Thursday, 27 September 2012


TAE kwon-do instructor Gerry Waugh teaches in Charmouth and Bridport, as well as across the Devon border in Axminster and Sidmouth. Having grown up in Scotland, he moved to Devon in the 1980s. He trained in the martial art at local classes and became a full-time instructor last year. Gerry is married to wife Vanessa, who helps with the admin side of his classes, and they have a 21-year-old son, Robbie, who is currently at university.

HOW did you become interested in tae kwon-do?
I had dabbled in other martial arts, first judo as a young child and then karate as a teenager, but I didn’t stick with them.  I discovered tae kwon-do at a TAGB demo in Honiton in the 1990s. My son enrolled in classes and, as there are some similarities to karate, at least in the basics, I was able to help him at home for a while. But, as he moved through his first few belts, the differences became obvious and I was out of my depth, so I joined too. By that time, he no longer needed my help and I was doing it for myself. I have never regretted it. Obviously, as my son started training first, he got his black belt before me, but I have very much enjoyed training alongside him.  As well as being a tae kwon-do instructor, I am also a qualified tournament referee and officiate at competitions all over the country.  

TELL us about your tae kwon-do classes...
Apart from Axminster, I also teach in Sidmouth, Charmouth and Bridport.  Adults and children train together and we have quite a few family groups, which pleases me, as I originally trained with my son.  I think it helps to have someone at home who shares the interest, so I offer a discounted training rate for family members training together. All my classes are part of the Tae Kwon-Do Association of Great Britain (TAGB). There are more than 600 TAGB schools in the UK, with around 20,000 students training.

WHY would you encourage others to take up tae kwon-do?
Certainly for fitness and flexibility. When I started, I was in my thirties and had a very sedentary office job. I was overweight, very unfit and extremely inflexible – I could barely kick above knee height. Anyone, with enough dedication and effort can go from that as far as they want to take it. For the kids, it also brings confidence, respect, discipline, coordination and good mental focus.  

DID you watch the Olympic tae kwon-do and what did you think about Jade Jones' gold medal?
When I first started watching the Olympic matches I hated it - too much hopping and cuddling! The kicks were technically superb, incredibly fast, powerful and accurate, but they were so few and far between that, as a spectator, I found it very dull to watch. I was frustrated as the art offers so much more than the limited window you see at the Olympics. Tae kwon-do translates, very loosely, as the “Way of the Foot and Fist” but, in the Olympics, punches to the head are not allowed, which gives a very restricted view of the dynamic and exciting art that I know. The later rounds, especially the finals, were more exciting.  However, sparring is really only a tiny aspect of the full range of tae kwon-do and anything that raises awareness is a positive thing.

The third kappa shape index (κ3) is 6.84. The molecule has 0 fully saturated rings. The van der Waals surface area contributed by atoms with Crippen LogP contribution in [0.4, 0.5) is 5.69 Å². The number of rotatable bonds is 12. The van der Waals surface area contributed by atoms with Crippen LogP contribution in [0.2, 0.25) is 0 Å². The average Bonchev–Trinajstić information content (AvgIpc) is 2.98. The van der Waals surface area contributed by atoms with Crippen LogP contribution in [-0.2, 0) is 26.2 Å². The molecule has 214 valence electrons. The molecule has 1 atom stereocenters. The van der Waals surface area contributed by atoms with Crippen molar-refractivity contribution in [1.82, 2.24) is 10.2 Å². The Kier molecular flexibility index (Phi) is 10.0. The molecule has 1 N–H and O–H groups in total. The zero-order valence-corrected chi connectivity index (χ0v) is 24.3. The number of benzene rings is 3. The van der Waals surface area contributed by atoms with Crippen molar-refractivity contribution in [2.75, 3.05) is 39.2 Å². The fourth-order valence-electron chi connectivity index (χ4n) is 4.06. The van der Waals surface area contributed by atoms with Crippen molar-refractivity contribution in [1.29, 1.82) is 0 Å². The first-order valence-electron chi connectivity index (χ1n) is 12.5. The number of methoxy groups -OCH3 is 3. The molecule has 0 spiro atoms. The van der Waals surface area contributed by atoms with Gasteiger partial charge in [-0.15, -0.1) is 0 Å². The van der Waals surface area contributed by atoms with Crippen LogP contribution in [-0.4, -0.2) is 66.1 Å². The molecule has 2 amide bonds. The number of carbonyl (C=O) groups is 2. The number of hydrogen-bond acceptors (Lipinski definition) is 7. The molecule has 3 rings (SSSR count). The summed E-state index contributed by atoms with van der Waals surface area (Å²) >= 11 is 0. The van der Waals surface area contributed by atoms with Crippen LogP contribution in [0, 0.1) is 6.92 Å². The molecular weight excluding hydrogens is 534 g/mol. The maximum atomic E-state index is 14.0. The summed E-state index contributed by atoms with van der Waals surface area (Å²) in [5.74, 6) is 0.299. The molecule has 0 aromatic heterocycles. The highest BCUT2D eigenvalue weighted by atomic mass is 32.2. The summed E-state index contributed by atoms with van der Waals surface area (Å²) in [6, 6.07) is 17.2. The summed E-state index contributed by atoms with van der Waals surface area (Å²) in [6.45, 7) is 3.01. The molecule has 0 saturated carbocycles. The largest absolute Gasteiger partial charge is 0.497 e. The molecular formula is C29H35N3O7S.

DO you think the Olympics has inspired others to get involved in the sport?
I certainly hope so. I hope it has inspired a whole generation to get more physically active. As I said, however, tae kwon-do is much more than just a sport. Anyone who wants to try it out is welcome to come along for a couple of free, no obligation trial sessions. You can find out more at or call me on 01297 639830.

WHAT are your other personal interests?
Tae kwon-do takes up most of my time but I also love music. I have only limited musical ability, but I like to try to write songs. There are lots of open mic sessions in several venues around this area and they are a great place to try out new material. Nobody is judgemental or critical – we all just share in the experience and support each other. Those nights are a lot of fun. I also freely admit to being a computer nerd.

WHAT do you like about living in this area?
The Devon and Dorset coastlines are amazing. Millions of people come here on holiday just to see them. Even travelling between my classes several times a week there can be times when I can turn a corner and catch a view that takes my breath away.

WHAT would you add to or change about the local area if you could?
“If it ain’t broke, don’t fix it” is the saying that applies. I love it here, so why change anything?

WHAT three items would you want if stranded on a desert island?
My wife, my son and a crate of sun cream. I’m a Scot, we’re not genetically designed for sunshine!

WHERE is your ideal holiday destination and why?
I love to visit France. I’ve been there many times, although not for a couple of years. I lived and worked on the Swiss/French border for a while several years ago. I love the French way of eating out – a meal is about much more than just the food. It is a social experience. The pace of life, even in some of the cities, is more laid back and it is really nice to fit in with that for a while.

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